If You're Married To This Type Of Person, You Might Soon Be In The Minority
Here's a fun fact that'll blow your mind: Soon you could be more likely to marry someone of a different race to you than someone with a different political view.
Obviously, when it comes to tying the knot, we're keen to be on the same page politically. It's one less argument to have.
It's so normal that only 9 percent of Republicans and 8 percent of Democrats are hitched to someone who does not support the same party, according to a study carried out by Pew Research Center. And good luck to them.
But interracial marriage could soon overtake differing political party marriage.
In 2013, there was a record high (12 percent) of newlyweds interracially married.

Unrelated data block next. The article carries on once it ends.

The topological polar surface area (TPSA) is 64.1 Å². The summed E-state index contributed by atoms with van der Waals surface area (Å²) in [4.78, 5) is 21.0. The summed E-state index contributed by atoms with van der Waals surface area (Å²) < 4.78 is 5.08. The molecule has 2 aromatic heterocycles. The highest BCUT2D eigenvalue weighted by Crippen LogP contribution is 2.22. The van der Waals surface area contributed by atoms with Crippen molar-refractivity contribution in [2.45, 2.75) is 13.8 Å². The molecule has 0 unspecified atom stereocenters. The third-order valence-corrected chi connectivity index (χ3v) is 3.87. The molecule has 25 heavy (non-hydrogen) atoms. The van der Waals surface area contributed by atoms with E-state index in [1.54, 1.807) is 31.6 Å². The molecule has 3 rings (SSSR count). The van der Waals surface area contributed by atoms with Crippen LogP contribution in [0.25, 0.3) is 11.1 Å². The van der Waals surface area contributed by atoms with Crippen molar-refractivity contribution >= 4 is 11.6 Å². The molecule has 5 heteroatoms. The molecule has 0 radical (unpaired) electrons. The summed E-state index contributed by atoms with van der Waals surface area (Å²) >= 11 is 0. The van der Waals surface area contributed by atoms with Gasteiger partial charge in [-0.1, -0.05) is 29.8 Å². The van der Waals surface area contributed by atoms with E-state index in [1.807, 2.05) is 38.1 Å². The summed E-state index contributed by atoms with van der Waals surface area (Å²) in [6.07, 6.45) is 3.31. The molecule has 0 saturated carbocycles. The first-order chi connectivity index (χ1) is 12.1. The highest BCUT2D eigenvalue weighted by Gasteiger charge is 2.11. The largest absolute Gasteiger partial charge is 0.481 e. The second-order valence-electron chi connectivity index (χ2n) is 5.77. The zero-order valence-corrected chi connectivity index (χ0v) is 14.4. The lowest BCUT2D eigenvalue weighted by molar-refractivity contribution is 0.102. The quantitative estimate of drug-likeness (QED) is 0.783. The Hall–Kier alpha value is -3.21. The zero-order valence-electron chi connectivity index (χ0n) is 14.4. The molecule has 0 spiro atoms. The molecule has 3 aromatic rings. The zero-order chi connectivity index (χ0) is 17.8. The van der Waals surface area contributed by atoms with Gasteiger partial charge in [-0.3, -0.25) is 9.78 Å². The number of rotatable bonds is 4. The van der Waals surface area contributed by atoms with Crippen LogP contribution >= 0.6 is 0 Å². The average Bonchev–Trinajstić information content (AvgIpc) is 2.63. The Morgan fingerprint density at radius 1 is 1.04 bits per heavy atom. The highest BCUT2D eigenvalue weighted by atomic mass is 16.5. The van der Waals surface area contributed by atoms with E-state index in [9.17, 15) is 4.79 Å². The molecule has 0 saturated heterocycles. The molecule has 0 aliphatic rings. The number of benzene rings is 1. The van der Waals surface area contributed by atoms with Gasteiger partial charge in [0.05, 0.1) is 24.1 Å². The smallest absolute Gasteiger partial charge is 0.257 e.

It made 6.3 percent of all US marriages interracial — up from less than 1 percent in 1970.
And the number continues to rise.
Part of a Pew Research Centre report reads,
Some racial groups are more likely to intermarry than others. Of the 3.6 million adults who got married in 2013, 58% of American Indians, 28% of Asians, 19% of blacks and 7% of whites have a spouse whose race was different from their own. The overall numbers mask significant gender gaps within some racial groups. Among blacks, men are much more likely than women to marry someone of a different race. Fully a quarter of black men who got married in 2013 married someone who was not black. Only 12% of black women married outside of their race.
The study suggests changing social norms — like a growing acceptance — are the key driver for this increasing trend.
In 2014, only 9 percent of people surveyed said the interracial trend was a bad thing — and they're not the kind of people you'd hang out with anyway.